Be blessed, be a blessing

afraid not or not afraid?

Once upon a time there was a man who owned a radio-controlled sailing boat. It was a beautiful boat that was a model of an early America’s Cup 6 metre yacht, and it had been built by one of the man’s friends. The boat was 5 feet long and with the mast and sail was over 6 feet tall.

The man loved the sleek, graceful lines of the boat. He loved how the British Racing Green hull merged with the blue keel, separated by a white stripe. He loved the feel of the wooden deck and how all of the fittings on the boat were miniature replicas of the real thing.

He loved the fact that there were limited controls for the boat. He could control the direction by turning the rudder and he could control the speed by tightening or loosening the sails. But everything else was at the mercy of the wind and tides. There was no engine. The man enjoyed watching how a small movement on the radio control sticks caused the rudder to twitch or the lines on the boat to move.

The man was really happy with his boat.

But he was also anxious about his boat. What if when he sailed it the batteries ran out and he was unable to communicate with it any longer? What if it capsized in the middle of a lake? What if it got stuck on an underwater obstruction? What if it hit something and sank?

All of these anxieties would build up in the man’s mind and he would be afraid to take the boat sailing.

But sometimes instead of the anxieties he would remember how beautiful the boat looked as it sailed gracefully across a lake. He would remember the calming sound of the water lapping against the hull as the boat glided through it. He would remember the joy of being able to sail the boat into the wind, across the wind and ahead of the wind. He would remember how happy it all made him feel.

And then the man would pack his boat into his car and go off to sail it. The anxieties might still surface but the joy and relaxation he got from seeing the boat doing what it was built to do was far greater. And when he got to share that with his friends the experience was multiplied.

What holds you back from doing what you are made to do? Are you holding someone else back?

Be blessed, be a blessing

relax

Hellooo! I am back from my retreat last week. It was a lovely relaxing, refreshing time in many ways – spiritually and physically. I thoroughly recommend it.

A couple of highlights:

The retreat was specifically for Ministers / Clergy. At the start we were told that there was a strict ‘no shop talk’ rule. That meant we were not to talk about our churches, our ministries, theology or anything else church-related.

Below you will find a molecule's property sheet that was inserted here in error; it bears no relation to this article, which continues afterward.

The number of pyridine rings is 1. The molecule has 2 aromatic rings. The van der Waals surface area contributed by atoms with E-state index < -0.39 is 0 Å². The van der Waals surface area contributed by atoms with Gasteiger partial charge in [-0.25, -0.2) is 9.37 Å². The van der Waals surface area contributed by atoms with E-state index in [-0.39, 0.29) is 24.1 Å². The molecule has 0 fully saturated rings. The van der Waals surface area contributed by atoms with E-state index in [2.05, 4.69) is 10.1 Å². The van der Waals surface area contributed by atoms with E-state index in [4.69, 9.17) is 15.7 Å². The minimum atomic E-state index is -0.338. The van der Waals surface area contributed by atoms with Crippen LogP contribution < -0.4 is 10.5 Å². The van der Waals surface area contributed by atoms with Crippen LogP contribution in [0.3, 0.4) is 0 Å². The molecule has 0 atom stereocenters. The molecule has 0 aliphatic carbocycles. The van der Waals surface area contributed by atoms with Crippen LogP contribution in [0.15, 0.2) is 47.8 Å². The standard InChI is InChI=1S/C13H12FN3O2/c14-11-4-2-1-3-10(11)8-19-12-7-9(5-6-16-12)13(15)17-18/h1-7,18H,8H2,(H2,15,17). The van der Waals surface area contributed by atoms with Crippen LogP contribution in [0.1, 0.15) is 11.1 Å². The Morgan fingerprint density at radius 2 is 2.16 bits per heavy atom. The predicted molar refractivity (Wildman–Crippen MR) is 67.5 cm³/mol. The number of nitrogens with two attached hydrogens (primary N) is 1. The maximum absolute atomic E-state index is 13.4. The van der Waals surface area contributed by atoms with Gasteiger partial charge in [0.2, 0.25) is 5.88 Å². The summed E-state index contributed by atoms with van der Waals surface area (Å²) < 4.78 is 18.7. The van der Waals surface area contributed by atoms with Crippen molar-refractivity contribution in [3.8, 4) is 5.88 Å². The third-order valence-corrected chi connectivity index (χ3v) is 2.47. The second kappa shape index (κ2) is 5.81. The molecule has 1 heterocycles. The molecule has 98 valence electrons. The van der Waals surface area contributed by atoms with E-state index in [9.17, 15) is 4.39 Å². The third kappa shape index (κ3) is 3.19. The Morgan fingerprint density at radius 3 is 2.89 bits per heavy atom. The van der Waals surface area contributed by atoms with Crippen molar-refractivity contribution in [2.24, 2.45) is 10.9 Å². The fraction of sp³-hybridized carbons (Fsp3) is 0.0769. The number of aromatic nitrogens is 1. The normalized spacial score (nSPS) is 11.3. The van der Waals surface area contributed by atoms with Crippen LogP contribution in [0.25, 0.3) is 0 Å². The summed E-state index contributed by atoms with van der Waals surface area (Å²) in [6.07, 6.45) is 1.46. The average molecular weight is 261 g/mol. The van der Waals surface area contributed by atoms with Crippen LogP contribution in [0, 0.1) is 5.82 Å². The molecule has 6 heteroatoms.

At first that sounded a bit heavy. After all, we were all clergy peeps. But I found it liberating. We were forced to talk to each other about aspects of our lives that had nothing to do with our work. We were not defined by what we do, we were able to be normal human beings for a while.

As I reflected on that I wondered what would happen if we introduced a similar rule at our church for a day. Perhaps we should do that at our next church holiday! How about at the next party you attend – ‘no talk about your work’ would make the conversations a bit more wide-ranging. How about putting it into our daily routines – making ‘what do you do?’ the last question we would ask someone instead of the first, so we get to know people as individuals rather than defining them by their employment status.

The second aspect of the retreat that I wish to mention is the countryside. I am a Devon lad. I am quite patriotic about the county in which I was born and raised. I can trace my family back many generations in Devon. The retreat centre is set in the middle of beautiful countryside and I was blessed by the opportunity to explore it a bit on my own and on guided walks (even though on one of them we walked up and down the same lane 3 times before we got it right).

There is something so peaceful and relaxing about rural Devon. The rolling hills just keep going into the distance like waves on the sea. There is a wonderful expanse of green, divided up by tall hedges and crossed by a network of lanes that connect the farms and villages in an almost maze-like quality. Everything slows down. Including you. The pictures here are from a couple of my walks and I would encourage you to stop and look at them. Breathe gently, hear the rural sounds, the chirping of birds, the rush of the water and feel the gentle breeze on your face. Enjoy the countryside, allow yourself to smile.

Relaxing is good for us. It’s why God designed a day off into the routine of life. Who are we to think we know better?

And the third aspect of the retreat? I was impressed by the gentle service of the community that hosted us. They were kindness personified. They were great free samples of Jesus.

I think that there are several reasons for this: perhaps most significant is their commitment to a daily routine of prayer and worship. You can better imitate someone if you actively spend time with them on a regular basis. What’s your routine?

Be blessed, be a blessing.

A man left the courtroom in a wheelchair, with a cheque for £1million from the insurance company. The insurance company still suspected fraud and their detective followed the man down the street.

“You won’t get away with this,” he said.”I’ll be following you and watching you for the rest of your life.”

“No worries,” the man replied.” You can watch all you like. You can follow me on my holiday to France. You can follow me to Lourdes. You can watch someone pray for me. And you can watch a miracle take place.”